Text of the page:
Posted by: Donna
The preferred narrative of the pundit/consultant/business establishment types in Arizona about the root of our current political woes, as I’ve described here numerous times, goes like this: Arizona was long a bastion of bipartisan collegiality and cooperation until just a few years ago, when Clean Elections and hyper-partisan primaries ushered into office a bunch of disagreeable unwashed ruffians with extreme views. On both sides! The obvious solution, therefore, is to do whatever it takes to put elections even more firmly in the hands of wealthy business leaders and corporate lobbyists, who are self-evidently sensible and pragmatic. This was clearly the thinking behind last year’s Top Two Primary initiative and the numerous attacks on Clean Elections from the Chamber of Commerce over the years.
This session the Legislature passed, and Governor Brewer signed into law, a dramatic increase to campaign finance limits for statewide, legislative, and local candidates. Under this new law, legislative candidates who could previously only raise $488 per cycle can now raise $2500 from individuals and $5000 from super-PACs. Clean Elections advocates plan to sue, claiming that the new law violates Arizona’s public financing constitutional amendment.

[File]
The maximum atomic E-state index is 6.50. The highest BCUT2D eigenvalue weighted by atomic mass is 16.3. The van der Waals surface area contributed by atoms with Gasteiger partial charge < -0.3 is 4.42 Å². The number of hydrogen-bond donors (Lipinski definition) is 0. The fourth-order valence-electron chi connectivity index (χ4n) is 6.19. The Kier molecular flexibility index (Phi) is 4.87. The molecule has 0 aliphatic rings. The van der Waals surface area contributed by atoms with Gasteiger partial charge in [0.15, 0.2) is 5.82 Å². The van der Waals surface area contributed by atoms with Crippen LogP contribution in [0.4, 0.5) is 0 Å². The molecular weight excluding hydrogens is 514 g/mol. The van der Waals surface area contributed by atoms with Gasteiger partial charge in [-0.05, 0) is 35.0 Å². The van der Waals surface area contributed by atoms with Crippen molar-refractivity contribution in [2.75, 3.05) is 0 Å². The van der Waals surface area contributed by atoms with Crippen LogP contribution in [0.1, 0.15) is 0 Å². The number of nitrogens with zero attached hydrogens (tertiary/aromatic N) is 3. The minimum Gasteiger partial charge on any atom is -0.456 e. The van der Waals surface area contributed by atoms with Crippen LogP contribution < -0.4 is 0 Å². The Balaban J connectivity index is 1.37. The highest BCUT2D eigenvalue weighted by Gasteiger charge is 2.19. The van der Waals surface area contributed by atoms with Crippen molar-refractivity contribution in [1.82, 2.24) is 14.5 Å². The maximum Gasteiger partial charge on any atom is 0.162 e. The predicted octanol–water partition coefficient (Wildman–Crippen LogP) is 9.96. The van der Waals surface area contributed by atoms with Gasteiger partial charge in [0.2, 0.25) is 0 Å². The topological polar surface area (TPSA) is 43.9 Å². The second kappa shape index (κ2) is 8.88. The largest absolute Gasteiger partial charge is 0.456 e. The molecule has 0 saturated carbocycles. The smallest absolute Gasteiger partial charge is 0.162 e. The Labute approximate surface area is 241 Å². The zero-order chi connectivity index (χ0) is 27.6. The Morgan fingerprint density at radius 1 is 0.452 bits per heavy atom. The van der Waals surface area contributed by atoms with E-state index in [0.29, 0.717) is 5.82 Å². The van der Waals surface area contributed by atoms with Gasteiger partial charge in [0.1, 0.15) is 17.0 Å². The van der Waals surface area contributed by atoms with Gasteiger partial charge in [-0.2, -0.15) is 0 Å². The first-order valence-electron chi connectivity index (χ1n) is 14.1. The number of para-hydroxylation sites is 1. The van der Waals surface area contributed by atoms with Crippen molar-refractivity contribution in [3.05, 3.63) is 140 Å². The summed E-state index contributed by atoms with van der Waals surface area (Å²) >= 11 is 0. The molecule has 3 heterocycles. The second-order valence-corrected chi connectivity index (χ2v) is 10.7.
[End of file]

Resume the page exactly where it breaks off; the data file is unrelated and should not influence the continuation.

I have spoken with some liberal Democrats who admit that they’re glad to see the end of Clean Elections. Some are consultants and campaign donors who feel traditional financing gives them more freedom to help their candidates win. Others have bought into the oft-repeated myth that Clean Elections caused all those radical right wingers to get elected. No Democrat I’ve talked to, however, is happy about the greatly increased contribution limits. So this appears to be a “be careful what you wish for” situation for Democrats who disliked Clean Elections. Public campaign financing, and the check on the influence of big money in elections that was the intention of the Clean Elections amendment, appear to be dead in the water in Arizona if this law stands.
The vote on the bill broke down nearly perfectly on party lines, with all the Democrats in the legislature voting against it. All but one Republican (Michelle Ugenti of Scottsdale) voted for it. Which really puts the lie to the notion that rabid right wing Republicans in Arizona are the slightest bit concerned about their ability to raise lots of money. They vote “pro-business” every time, for one thing. For another, an awful lot of wealthy people in Arizona happen to be rabid right wingers.
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